AP White House Correspondent
WASHINGTON (AP) -- Conservative Republicans claimed victory this week in the Supreme Court ruling on religious freedom and the White House's acceptance that an immigration overhaul won't happen this year. Today's victories could haunt the GOP in two years' time, as the party's presidential nominee looks for much-needed support among women and Hispanics in the 2016 election.
With no movement on immigration legislation, a new crop of Republican presidential candidates will be asked to outline their own plans for resolving a vexing issue that is a top priority for many Hispanic voters and concerns business leaders who traditionally support the GOP. And Monday's high court decision granting some companies religious exemptions from providing contraception coverage gives Democrats a peg to reopen a debate on women's health that tripped up Republicans in the last election.
For more moderate Republican presidential hopefuls, both developments present a familiar conundrum: how to stake out positions conservative enough to appeal to the voters who dominate Republican primaries while not turning off those who could be swayed in the general election. It's a challenge 2012 Republican nominee Mitt Romney was unable to navigate -- he tacked to the right as he outlasted his primary rivals, but could not compete with President Barack Obama among women and Hispanic voters on Election Day.
The struggle to strike the right balance was evident immediately. Chris Christie, the typically outspoken New Jersey governor, ducked questions this week about his view of the Supreme Court's decision on contraception.
"Why should I give an opinion on whether they're right or wrong?" Christie said during an interview Tuesday on CNBC. "In the end of the day, they did what they did. That's now the law of the land unless people in the elected branches try to change it."
Such efforts to avoid the question will be challenged by 2016 hopefuls on GOP's right flank eager to talk about the high court ruling as a victory for religious liberty and the end of the legislative debate on immigration as a win for those who equate creating a path to citizenship for people living in the U.S. illegally with amnesty.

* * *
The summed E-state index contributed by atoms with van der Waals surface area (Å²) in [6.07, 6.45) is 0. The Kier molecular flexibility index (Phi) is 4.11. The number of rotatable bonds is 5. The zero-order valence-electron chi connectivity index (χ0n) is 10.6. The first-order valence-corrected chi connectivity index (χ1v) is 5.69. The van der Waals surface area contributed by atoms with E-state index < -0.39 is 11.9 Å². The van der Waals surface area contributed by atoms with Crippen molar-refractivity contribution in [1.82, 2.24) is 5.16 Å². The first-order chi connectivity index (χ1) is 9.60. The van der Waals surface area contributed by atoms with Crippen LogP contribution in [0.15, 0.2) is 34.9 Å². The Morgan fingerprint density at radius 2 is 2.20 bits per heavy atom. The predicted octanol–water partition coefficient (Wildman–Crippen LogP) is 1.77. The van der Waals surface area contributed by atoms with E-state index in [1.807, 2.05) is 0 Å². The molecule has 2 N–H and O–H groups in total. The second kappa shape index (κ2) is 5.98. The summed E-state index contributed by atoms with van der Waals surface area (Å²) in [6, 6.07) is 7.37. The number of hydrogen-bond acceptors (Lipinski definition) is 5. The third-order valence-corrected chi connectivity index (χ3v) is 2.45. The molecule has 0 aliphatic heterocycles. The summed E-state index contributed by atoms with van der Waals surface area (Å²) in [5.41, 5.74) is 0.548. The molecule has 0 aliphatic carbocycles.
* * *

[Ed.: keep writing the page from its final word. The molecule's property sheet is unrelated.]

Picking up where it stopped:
For potential candidates such as Texas Sen. Ted Cruz -- he quickly cast the Supreme Court decision as a "repudiation" of Obama -- doubling down on those positions may be the best way to rally support in the early voting states of Iowa and South Carolina, where primary voters tilt more conservative.
Further complicating matters: the elections that arrive this November. With midterm turnout traditionally low and some of the most competitive races taking place in conservative-leaning states, GOP candidates are likely to rally behind issues that will pay off with a win this year rather than shaping a message for the more diverse electorate faced by Republican presidential contenders.
Following Romney's loss to Obama, national Republicans called for the party to be more inclusive and placed particular emphasis on reaching out to women and Hispanics. The GOP concern reflected the reality of shifting demographics and public opinion.
On immigration, surveys show that the majority of Americans favorably view a pathway to citizenship for the more than 11 million people living in the country illegally. The issue resonates particularly strongly with Hispanics, one of the fastest-growing groups of voters in the U.S., and has broad support from the business community and evangelicals, groups that traditionally back Republicans.
In 2012, Hispanics comprised 10 percent of the electorate, more than in any other year. More than 70 percent of those voters backed Obama.
Women made up just over half of the electorate in the 2012 presidential campaign and 55 percent of them voted for Obama. Polls show a large majority of women think for-profit companies should be required to cover the cost of birth control. A Gallup survey conducted in May also found that 90 percent of Americans, including 88 percent of Republicans, see the use of birth control as morally acceptable.
As White House hopefuls plot their strategies for 2016, some Republican operatives say the key to increasing the party's appeal with Hispanics and women rests not with finding an attractive message on potentially divisive issues, but on focusing squarely on the economy.
"Part of the challenge here is how do we effectively engage on the No. 1 issue," said Republican pollster David Winston, noting that GOP congressional candidates won the majority of female voters in the 2010 midterm elections when the economy was a central focus of the campaigns.
But Alice Stewart, a Republican strategist who worked for conservative 2012 candidates Rep. Michele Bachmann of Minnesota and former Pennsylvania Sen. Rick Santorum, said the party can't afford to sit back and allow Democrats to define issues that could create a wedge within the GOP.
"The key is to get out in front and make sure we drive the right message instead of letting the left define it," Stewart said. "We learned that lesson in 2012."
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